China seizes Japanese ship for “failure to return ship leased before World War II”

A container ship owned by Mitsui O.S.K. Lines of Tokyo

A container ship owned by Mitsui O.S.K. Lines of Tokyo

Shanghai Marine Court has seized a huge Japanese ore carrier to enforce its verdict on a dispute over a defunct Japanese company‘s failure to return a ship rented 80 years ago.

Singtao Daily says that the ship Baosteel Emotion was a new ore carrier built in 2011. It is 320 meters long and 54 meters wide with a displacement of 280,000 tons. It was berthed at Zhejiang Province China when it was seized on April 19.

The litigation stems from a lease of two ships in the 1930s by Chinese Chung Wei Steamship Company to a Japanese shipping firm. Two ships leased to the Japanese firm were taken over by Japanese military after war broke out in 1937 and were later sunk.

The lessee of the two ships in the 1930s was the Daido Shipping Co, the predecessor of the owner of the seized ship, Mitsui O.S.K. Lines of Tokyo. Two grandchildren of Chung Wei’s owner, Chen Zhen and Chen Chun has sued Mitsui at Shanghai Marine Court for compensation since 1988. The 1930’s ship owner was the now defunct Zhongwei Shipping Co.

SCMP says, “The maritime court awarded the Chens nearly 3 billion yen in damages and compensation in 2007. The Supreme People’s Court rejected the Japanese company’s appeal in 2010, according to the maritime court.

“The Shanghai court served an enforcement notice on Mitsui in late 2011 but negotiations between the Chens and Mitsui ended with no result, prompting the court to seize Baosteel Emotion on Saturday.”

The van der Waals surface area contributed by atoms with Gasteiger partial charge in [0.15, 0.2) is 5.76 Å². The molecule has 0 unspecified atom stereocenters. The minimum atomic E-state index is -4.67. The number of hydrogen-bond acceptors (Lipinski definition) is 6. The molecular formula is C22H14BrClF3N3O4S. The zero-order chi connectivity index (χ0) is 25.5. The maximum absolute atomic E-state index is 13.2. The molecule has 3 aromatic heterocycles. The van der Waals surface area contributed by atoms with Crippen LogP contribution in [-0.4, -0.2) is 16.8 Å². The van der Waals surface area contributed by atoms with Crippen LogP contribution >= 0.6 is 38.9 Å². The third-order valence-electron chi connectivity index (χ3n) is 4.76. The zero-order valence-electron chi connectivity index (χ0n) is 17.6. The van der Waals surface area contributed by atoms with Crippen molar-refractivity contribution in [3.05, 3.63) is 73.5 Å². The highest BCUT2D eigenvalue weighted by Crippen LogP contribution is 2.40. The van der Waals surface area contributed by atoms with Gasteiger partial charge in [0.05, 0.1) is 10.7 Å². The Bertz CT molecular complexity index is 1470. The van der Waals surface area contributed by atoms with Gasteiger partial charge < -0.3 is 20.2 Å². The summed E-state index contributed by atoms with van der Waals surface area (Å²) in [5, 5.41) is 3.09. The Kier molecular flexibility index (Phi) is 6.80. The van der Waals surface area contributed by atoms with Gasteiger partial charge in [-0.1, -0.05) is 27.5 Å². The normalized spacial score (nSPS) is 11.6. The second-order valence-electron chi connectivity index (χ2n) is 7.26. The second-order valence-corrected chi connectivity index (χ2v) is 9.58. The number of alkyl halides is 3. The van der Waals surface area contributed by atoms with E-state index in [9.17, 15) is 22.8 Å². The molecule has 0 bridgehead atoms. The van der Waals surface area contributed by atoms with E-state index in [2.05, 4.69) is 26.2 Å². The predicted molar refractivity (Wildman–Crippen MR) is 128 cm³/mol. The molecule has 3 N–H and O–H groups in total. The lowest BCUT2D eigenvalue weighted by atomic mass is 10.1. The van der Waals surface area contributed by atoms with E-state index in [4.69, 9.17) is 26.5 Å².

Japanese media regarded the seizure as a rare event that occurred due to the deterioration of bilateral relations. They are afraid that Sino-Japanese trade will be affected and Japanese enterprises’ assets may be in danger as labourers forced by the Japanese to work in Japan during the war and their offspring have been filing lawsuits for compensation at Chinese courts.

Editor’s Note: For decades, China has disallowed such claims in Chinese courts. They stated that all war-related compensation between China and Japan reached final settlement in 1972,  following normalisation of relationships between China and Japan. China now unilaterally refuses to recognise that settlement, but gives no reason as to why.

China has long claimed that contracts signed under the KMT government had no validity after the Communists came to power in 1949. This was to avoid repayment of almost one trillion dollars in unpaid Chinese war bonds (plus interest) from prior to WWII (see China could owe America one trillion dollars in pre-WWII war bond debt).

Source; Singtao Daily “Mitsui failed to return ships leased 80 years ago; Shanghai seized its ship for compensation of the losses in World War II” (summary by Chan Kai Yee based on the report in Chinese”
 
Source: SCMP “Shanghai court seizes Japanese ore carrier in second world war reparations dispute”
 

 



Categories: Politics & Law

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11 replies

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